Science News

Spinal cord blood flow in patients with acute spinal cord injuries.

A new interesting article has been published in J Neurotrauma. 2018 Oct 23. doi: 10.1089/neu.2018.5961. [Epub ahead of print] and titled:

Spinal cord blood flow in patients with acute spinal cord injuries.

Authors of this article are:

Gallagher MJ, Hogg F, Zoumprouli A, Papadopoulos MC, Saadoun S.

A summary of the article is shown below:

The effect of traumatic spinal cord injury on spinal cord blood flow in humans is unknown. Whether intervention to achieve the recommended mean arterial pressure guideline of 85-90 mmHg improves spinal cord blood flow is also unclear. Here, we use laser speckle contrast imaging intraoperatively to visualize blood flow at the injury site in 22 patients with acute, severe spinal cord injuries (American spinal injuries association Impairment Scale, grades A-C). In 17/22 patients, injury site metabolism was also monitored with a microdialysis catheter placed intradurally on the surface of the injured cord. We observed three different spinal cord blood flow patterns, characterized by distinct injury site metabolic signatures, which we term necrosis-penumbra, hyper-perfusion and patchy-perfusion. The necrosis-penumbra pattern, only seen in thoracic injuries, had a core of low blood flow (necrosis) with regions of intermediate blood flow on either side (penumbra). The hyper-perfusion pattern, only seen in cervical injuries, had very high blood flow throughout the injury site. The patchy-perfusion pattern, found in cervical and thoracic injuries, had irregular regions of low, intermediate and high blood flow. Though intervention to increase mean arterial pressure by 20 mmHg increased overall blood flow at the injury site, in 5/22 patients, blood flow increased in some regions but, surprisingly, decreased in other regions. We term this phenomenon blood pressure-induced local steal. In 7/19 patients with mean arterial pressure 85-90 mmHg, parts of the injury site were only perfused in systole, but not in diastole, which we term diastolic ischemia. We conclude that acute, severe traumatic spinal cord injury produces three pathological blood flow patterns at the injury site. Intervention to increase blood pressure may elicit potentially detrimental spinal cord blood flow responses in some patients.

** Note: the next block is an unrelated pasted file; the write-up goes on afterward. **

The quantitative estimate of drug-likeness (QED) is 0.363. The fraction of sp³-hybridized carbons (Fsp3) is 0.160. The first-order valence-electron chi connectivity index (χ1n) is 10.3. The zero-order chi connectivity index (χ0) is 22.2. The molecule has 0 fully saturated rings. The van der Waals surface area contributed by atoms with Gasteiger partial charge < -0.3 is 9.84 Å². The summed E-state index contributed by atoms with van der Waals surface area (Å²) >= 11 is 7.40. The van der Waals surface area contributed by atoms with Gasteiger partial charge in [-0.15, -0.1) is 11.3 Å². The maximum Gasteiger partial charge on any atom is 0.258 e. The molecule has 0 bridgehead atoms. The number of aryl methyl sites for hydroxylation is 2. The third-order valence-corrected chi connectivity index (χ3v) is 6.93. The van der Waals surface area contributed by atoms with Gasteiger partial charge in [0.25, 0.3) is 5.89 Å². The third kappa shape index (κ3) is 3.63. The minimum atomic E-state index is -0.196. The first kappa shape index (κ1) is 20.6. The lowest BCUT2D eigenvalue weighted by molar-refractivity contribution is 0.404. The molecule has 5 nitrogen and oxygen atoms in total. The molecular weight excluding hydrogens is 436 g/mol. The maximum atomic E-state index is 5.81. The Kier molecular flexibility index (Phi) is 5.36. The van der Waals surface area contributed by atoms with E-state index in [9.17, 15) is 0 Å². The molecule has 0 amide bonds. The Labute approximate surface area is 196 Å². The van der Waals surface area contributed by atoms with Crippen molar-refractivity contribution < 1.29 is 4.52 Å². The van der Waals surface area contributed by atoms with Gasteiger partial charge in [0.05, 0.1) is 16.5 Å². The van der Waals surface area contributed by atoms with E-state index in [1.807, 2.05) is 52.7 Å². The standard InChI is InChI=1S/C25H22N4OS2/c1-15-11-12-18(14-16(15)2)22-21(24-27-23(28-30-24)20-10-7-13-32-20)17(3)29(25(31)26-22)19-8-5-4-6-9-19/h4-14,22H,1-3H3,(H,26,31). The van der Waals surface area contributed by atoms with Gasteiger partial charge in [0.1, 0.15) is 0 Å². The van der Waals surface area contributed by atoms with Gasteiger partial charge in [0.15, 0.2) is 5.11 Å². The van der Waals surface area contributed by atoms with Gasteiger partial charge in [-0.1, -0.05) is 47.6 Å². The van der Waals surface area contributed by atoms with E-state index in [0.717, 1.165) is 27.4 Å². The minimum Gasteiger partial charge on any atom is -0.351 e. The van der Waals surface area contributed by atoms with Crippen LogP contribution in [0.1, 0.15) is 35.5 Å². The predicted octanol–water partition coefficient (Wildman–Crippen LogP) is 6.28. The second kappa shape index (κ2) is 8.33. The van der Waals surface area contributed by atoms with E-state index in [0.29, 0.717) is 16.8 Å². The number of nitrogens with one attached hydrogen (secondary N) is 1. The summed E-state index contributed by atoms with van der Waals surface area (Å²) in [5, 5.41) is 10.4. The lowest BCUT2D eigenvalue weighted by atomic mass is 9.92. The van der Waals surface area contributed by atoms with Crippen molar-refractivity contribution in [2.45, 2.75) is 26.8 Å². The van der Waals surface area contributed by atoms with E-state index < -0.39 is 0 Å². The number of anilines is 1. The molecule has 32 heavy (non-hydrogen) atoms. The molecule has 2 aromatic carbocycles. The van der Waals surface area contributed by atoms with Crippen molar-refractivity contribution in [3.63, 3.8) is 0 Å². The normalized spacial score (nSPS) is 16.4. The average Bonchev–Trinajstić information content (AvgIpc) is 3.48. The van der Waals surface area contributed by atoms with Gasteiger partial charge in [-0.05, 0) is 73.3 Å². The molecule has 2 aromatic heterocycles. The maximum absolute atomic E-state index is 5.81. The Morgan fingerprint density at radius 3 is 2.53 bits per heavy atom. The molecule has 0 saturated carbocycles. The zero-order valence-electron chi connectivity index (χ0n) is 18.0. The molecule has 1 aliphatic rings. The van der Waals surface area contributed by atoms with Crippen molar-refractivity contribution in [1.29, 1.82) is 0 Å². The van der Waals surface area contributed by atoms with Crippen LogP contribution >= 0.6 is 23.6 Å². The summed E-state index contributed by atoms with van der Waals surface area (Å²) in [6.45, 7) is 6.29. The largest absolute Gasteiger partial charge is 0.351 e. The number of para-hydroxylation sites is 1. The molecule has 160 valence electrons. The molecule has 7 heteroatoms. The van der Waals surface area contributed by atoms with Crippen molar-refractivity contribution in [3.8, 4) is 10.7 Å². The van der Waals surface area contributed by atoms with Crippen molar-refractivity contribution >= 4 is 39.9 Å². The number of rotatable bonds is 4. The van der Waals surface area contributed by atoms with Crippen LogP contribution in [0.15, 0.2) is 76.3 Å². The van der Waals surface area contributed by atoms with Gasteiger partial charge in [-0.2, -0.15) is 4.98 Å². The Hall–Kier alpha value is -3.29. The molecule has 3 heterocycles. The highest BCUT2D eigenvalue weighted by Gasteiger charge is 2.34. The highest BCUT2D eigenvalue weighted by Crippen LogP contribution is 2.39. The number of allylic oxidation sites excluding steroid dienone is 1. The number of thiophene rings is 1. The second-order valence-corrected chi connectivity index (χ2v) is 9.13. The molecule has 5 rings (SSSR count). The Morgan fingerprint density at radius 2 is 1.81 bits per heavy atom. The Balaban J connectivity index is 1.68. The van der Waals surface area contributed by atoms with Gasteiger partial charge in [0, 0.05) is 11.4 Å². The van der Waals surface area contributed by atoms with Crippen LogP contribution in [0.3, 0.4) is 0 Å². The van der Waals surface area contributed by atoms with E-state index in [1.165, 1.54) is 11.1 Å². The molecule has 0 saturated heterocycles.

Check out the article’s website on Pubmed for more information:

This article is a good source of information and a good way to become familiar with topics such as:



Categories: Science News